Hawthorne curve[edit]

Since its opening in 1960, the Hawthorne Curve, a 10° S-curve overpass of Hawthorne Road, became a infamous accident-prone location; typically speed related, cars and trucks wrecking against the curve and in some cases jumping the guard rail and falling 35 feet (11 m) off the overpass. Blame for the curve mostly fell on then Winston-Salem Mayor Marshall Kurfees, who is believed to have ordered the curve to protect political allies who owned businesses on Hawthorne Road and First Street. Kurfees spent the rest of his life denying the allegation, stating that the engineers designed it while he had no input to the project. Over the years, several studies were done and various little fixes were made to improve the situation including a reduced 45-mile-per-hour (72 km/h) speed zone, better guardrails and the installation of blinking lights and flashing warning signs. In January 1998, the first major improvement in 40 years started with the realignment of Hawthorne Curve. At a cost of $26 million, construction lasted for two years building a new overpass and reshaping the sharp curve to a more gentle one. It was completed seven months early in the middle of 2000.[17][18]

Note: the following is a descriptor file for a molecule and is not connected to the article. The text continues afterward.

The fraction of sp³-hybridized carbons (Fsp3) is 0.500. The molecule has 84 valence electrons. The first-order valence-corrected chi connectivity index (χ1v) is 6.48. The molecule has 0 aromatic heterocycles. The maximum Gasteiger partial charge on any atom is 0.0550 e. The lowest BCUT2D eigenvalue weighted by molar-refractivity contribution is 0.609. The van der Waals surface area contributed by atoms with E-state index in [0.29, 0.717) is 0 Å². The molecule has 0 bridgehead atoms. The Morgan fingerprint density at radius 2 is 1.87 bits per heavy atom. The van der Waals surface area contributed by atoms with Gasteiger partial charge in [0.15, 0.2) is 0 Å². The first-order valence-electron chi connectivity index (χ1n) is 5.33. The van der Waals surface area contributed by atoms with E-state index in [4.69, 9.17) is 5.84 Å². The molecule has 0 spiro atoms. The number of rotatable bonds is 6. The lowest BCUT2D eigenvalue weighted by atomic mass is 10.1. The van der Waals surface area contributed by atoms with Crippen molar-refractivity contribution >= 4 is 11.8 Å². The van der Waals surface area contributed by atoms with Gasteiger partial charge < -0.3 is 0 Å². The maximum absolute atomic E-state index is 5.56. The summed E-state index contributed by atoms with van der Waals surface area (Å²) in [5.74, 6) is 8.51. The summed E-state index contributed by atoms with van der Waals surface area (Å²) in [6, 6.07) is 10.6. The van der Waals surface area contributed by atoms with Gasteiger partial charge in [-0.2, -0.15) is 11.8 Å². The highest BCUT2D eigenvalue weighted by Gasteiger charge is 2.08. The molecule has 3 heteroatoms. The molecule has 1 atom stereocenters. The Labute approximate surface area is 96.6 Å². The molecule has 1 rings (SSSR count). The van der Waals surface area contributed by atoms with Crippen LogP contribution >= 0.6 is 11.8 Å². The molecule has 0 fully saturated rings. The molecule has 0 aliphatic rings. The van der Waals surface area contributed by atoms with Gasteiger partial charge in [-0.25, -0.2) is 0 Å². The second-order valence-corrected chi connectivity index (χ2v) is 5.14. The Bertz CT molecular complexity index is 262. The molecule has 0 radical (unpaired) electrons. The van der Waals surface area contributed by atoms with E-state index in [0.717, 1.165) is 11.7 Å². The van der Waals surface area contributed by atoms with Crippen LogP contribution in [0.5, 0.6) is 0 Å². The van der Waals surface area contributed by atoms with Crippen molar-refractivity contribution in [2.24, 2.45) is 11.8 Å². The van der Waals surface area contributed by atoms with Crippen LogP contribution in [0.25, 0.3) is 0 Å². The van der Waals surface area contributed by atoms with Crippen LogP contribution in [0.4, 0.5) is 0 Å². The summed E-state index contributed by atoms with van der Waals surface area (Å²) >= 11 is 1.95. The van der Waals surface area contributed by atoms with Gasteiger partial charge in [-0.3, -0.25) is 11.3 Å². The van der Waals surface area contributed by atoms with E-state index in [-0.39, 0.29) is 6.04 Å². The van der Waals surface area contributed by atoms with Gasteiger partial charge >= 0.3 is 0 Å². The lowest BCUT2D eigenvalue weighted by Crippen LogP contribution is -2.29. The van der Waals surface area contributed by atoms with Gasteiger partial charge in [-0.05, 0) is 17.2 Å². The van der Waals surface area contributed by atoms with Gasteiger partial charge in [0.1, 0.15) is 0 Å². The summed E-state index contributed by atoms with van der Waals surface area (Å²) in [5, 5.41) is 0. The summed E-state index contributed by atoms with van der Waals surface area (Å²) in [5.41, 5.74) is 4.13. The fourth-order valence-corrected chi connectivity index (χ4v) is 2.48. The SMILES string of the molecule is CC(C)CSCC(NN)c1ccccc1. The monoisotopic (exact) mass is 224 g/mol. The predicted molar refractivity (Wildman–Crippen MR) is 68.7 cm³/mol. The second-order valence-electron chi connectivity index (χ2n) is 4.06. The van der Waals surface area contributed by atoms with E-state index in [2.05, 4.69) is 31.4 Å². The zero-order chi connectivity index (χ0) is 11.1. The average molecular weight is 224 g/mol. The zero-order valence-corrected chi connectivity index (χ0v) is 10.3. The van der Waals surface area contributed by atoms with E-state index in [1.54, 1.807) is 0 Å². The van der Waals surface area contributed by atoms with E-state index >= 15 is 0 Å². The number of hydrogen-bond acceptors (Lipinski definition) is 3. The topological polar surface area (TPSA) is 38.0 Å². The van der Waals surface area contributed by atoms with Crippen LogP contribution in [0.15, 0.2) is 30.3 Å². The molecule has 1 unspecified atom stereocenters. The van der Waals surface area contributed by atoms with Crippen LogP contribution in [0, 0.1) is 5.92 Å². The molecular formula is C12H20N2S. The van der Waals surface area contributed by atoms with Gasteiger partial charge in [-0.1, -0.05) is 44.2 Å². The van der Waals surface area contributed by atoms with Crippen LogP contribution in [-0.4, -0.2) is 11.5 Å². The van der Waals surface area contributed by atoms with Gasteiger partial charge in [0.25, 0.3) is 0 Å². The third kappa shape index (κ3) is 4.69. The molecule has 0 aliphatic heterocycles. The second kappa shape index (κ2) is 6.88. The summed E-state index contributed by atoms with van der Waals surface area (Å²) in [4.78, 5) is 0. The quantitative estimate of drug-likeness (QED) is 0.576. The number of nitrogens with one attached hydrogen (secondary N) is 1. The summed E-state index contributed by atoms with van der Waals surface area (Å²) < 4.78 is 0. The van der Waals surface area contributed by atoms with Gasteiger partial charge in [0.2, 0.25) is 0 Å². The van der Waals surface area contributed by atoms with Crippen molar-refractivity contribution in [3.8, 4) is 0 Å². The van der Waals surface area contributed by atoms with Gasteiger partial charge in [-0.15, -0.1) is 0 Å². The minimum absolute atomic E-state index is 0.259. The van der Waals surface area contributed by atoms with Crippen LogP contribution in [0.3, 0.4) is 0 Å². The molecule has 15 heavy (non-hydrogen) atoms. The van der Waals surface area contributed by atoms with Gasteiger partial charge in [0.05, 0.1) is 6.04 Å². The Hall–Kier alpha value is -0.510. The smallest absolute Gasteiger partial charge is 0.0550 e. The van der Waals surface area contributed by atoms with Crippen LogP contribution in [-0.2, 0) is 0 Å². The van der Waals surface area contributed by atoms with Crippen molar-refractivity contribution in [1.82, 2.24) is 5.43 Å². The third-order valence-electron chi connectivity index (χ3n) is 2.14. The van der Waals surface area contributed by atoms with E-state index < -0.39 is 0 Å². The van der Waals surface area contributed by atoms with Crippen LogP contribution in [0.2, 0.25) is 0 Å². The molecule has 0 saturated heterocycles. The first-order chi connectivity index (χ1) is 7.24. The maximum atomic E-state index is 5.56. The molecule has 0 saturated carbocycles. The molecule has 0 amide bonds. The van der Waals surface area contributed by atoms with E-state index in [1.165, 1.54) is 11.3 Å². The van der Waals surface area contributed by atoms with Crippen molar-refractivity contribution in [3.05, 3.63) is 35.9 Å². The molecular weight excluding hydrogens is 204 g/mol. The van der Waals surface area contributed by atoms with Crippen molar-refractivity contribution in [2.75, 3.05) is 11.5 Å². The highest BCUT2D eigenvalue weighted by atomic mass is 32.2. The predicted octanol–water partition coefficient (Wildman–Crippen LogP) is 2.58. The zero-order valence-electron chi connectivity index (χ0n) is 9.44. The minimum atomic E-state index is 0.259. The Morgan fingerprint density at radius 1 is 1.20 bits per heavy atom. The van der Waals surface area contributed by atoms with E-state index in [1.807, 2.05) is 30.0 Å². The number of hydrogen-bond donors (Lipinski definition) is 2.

Brief Greensboro extension[edit]

In February 2008, I-40 was rerouted onto new freeway south of Greensboro, becoming part of the Greensboro Urban Loop. The old route through Greensboro became an extension of I-40 Business, with a six-mile (9.7 km) hidden concurrency along I-40/US 421, between exits 206 and 212. This extended the route 20 miles (32 km), ending at a new terminus with I-85/I-40, near McLeansville.[19]

However, NCDOT officials received many complaints by local residents and motorists on the confusion between the new I-40 and I-40 Business. Another issue was that funding for construction and repairs on the old route was slashed since it was no longer designated as an Interstate; business loops are not officially part of the Interstate Highway System. On September 12, 2008, with permission from the FHWA, I-40 was moved back to its old route through Greensboro, decommissioning Business 40 through Greensboro.[20][21]

Macy Grove Road[edit]

In 2012, property acquisition began in Kernersville for roadway improvements and an interchange at Macy Grove Road.[22][23] In May 2015, the new interchange with Macy Grove Road (exit 17) opened; it features new road north of Old Greensboro Road and it overpasses the Norfolk Southern Railway track. The road ends with roundabout interchange with Mountain Street. This replaced Mountain Street interchange (exit 16), which was a eastbound left exit and westbound entrance with close proximity to the NC 66/NC 150 interchange.[24]

Salem Parkway[edit]

From 2006 to 2018, NCDOT held over 400 meetings on I-40 Business